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The quality of the animation in this musical comedy may not be up to Pixar standards, but the story and characters are thoroughly endearing. And the music is fabulous. As it follows a group of likeable animals through a variety of plots and adventures, there's plenty for everyone in the audience to connect with. So even if the climactic action mayhem gets a bit ridiculous, the movie keeps us laughing. And it also makes us want to get up on that stage and belt out a few numbers.
It's set in a city populated by animals. Buster (voiced by Matthew McConaughey) is a koala who has been obsessed with musical theatre since he saw the diva Nana (Jennifer Hudson then Jennifer Saunders) perform when he was a child. So he grew up and bought the theatre. Now with audiences waning, he stages a musical competition to save the theatre. In the auditions, he selects his finalists: anarchist porcupine Ash (Scarlett Johansson), jazzy mafioso mouse Mike (Seth MacFarlane) and silky voiced gorilla Johnny (Taron Egerton). He also teams up two pigs as a double-act: frazzled housewife Rosita (Reese Witherspoon) and German dancer Gunter (Nick Kroll). There's also golden-voiced elephant Meena (Tori Kelly), who's too shy to face the audience so takes a role backstage. Of course, nothing goes as planned.
The key conflict comes from Buster's frantic efforts to avoid bankruptcy, plus rather half-hearted action subplots involving a gang of bears and Johnny's criminally minded relatives. These generate quite a bit of tension that erupts into rather outrageously destructive slapstick along the way. More interesting are the personal journeys of the various contestants, especially as Ash, Meena and Johnny all discover their voices and Rosita finds inventive ways to balance her long-lost career with her role as a mother to 25 rambunctious piglets. Yes, the film is rather crowded with characters and storylines, and the animation looks plasticky, but everything comes together cleverly,
Continue reading: Sing Review
It will be the singer’s first non-cameo film role since 1975’s ‘Tommy’.
Elton John has confirmed he will have a role in the upcoming sequel to British spy comedy Kingsman, The Golden Circle. The singer was first rumoured to be appearing in the film last month and his confirmation comes just as shooting on the sequel has begun in London.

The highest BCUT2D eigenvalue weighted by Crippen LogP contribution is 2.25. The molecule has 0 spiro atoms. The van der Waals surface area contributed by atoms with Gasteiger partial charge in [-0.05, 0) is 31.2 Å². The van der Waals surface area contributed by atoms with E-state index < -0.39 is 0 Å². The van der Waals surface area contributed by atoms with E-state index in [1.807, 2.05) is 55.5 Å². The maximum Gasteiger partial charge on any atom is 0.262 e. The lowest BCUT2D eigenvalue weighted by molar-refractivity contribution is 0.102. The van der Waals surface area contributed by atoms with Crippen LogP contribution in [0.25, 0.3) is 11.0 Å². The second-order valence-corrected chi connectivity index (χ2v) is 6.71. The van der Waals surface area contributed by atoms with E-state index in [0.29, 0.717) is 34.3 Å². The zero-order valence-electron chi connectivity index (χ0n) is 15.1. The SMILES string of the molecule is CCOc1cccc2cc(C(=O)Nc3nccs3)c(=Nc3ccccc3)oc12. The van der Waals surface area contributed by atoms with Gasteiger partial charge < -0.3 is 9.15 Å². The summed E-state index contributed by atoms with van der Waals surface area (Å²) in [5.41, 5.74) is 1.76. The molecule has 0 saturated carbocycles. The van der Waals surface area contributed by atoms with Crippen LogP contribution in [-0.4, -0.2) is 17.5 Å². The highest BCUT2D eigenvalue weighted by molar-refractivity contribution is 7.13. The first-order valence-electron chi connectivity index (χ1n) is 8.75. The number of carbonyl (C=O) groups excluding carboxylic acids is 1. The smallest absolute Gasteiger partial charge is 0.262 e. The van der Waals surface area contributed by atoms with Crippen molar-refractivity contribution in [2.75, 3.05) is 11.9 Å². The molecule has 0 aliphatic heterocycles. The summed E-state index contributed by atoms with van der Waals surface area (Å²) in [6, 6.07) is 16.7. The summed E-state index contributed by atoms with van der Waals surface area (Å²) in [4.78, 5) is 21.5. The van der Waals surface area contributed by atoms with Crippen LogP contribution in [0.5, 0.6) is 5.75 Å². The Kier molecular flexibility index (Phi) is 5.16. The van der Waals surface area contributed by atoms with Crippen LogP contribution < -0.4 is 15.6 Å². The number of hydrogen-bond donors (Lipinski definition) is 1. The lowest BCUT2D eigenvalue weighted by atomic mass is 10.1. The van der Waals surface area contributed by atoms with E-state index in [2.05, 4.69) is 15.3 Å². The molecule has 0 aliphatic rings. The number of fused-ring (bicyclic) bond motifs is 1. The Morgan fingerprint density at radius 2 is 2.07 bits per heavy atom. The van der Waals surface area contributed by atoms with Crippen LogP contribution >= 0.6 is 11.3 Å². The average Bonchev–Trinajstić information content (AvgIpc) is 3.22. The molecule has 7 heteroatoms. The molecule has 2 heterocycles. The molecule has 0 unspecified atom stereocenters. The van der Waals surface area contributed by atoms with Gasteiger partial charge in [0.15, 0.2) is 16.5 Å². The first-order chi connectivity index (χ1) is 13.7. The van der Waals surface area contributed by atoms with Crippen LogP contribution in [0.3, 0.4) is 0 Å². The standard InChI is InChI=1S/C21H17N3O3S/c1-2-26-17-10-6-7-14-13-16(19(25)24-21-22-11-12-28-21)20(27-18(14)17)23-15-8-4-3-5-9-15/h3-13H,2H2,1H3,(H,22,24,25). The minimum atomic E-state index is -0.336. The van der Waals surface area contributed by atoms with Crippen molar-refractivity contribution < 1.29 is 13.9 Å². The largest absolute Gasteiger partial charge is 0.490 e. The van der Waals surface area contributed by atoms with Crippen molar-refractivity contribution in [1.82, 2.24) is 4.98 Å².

Elton John has confirmed he will have a role in sequel, Kingsman: The Golden Circle.
On Instagram John posted a parody poster which featured his iconic star glasses in Union Jack colours, along with the phrase ‘Wednesday night's alright for fighting’, a reference to his 1973 hit ‘Saturday Night's Alright (For Fighting)’.
Continue reading: Elton John Confirms He Will Star In 'Kingsman: The Golden Circle'
Based on the true story of an unapologetic underdog who never won anything, this British comedy is a shameless crowd-pleaser. Eddie Edwards won the hearts of fans worldwide by coming in dead last at the 1988 Winter Olympics in Calgary, and the cast and crew follow his journey with buckets of humour and emotion, plus some seriously exhilarating ski jumping. And like its central character, the film is awkward, good-hearted and impossible not to love.
Eddie (Taron Egerton) grew up obsessed with becoming an Olympian even though he has no talent for sport. He manages to become a regional downhill skiing champion, but is so annoying that the head of the British Olympics Team (Tim McInnerny) changes the rules to disqualify him. So at 22 he instead decides to become Britain's only ski jumper. He moves to Germany to train on his own, meeting the jaded ex-jumper Bronson (Hugh Jackman) and persistently convincing him to offer some coaching tips. And as the Olympics officials keep raising the bar for membership on the team, Eddie improves just enough to qualify. His father (Keith Allen) thinks he should give up, but his mother (Jo Hartley) quietly offers support. And it's Eddie's sheer tenacity that gets him to Calgary.
Director Dexter Fletcher (Wild Bill) tells this story as a high-energy comedy centred on a dorky young man who simply won't take no for an answer. Egerton plays Eddie with perhaps too many physical tics, but exudes so much goofy charm that it's easy to see how he won over the people around him, and the global audience watching the Olympics. His interaction with everyone he meets on this journey is barbed and hilarious, and his joy at each small achievement is infections. Egerton also generates terrific chemistry with Jackman in one of his most enjoyable roles yet. It's hugely entertaining to watch this grouchy loser be begrudgingly coaxed out of his shell by Eddie's boundless enthusiasm.
Continue reading: Eddie The Eagle Review
'Eddie The Eagle' actor 'flattered' by new rumours.
He's in the headlines at the moment for portraying legendary UK ski-jumper Eddie the Eagle in the film of the same name, but it seems young Taron Egerton could be reaching new heights with his next acting role as reports fly that he is being considered for the role of Han Solo in a new 'Star Wars' prequel.
Taron Egerton would like to play Han Solo
And why not? He's got the charm and more than enough boldness to play the 'Star Wars' hero, who was originally (and recently in 'The Force Awakens') played by Harrison Ford. It seems the idea of such a major part has put a smile on Egerton's face.
Continue reading: Taron Egerton Responds To Han Solo Rumours
The shortlist for the next Han Solo has reportedly narrowed, after a search involving more than 2,500 actors.
We could soon find out who will be playing the young Han Solo in the upcoming Star Wars spin-off movie scheduled for release in 2018. After a search that is said to have included more 2,500 actors, The Hollywood Reporter writes that the list is now down to just three names: Alden Ehrenreich, Jack Reynor and Taron Egerton.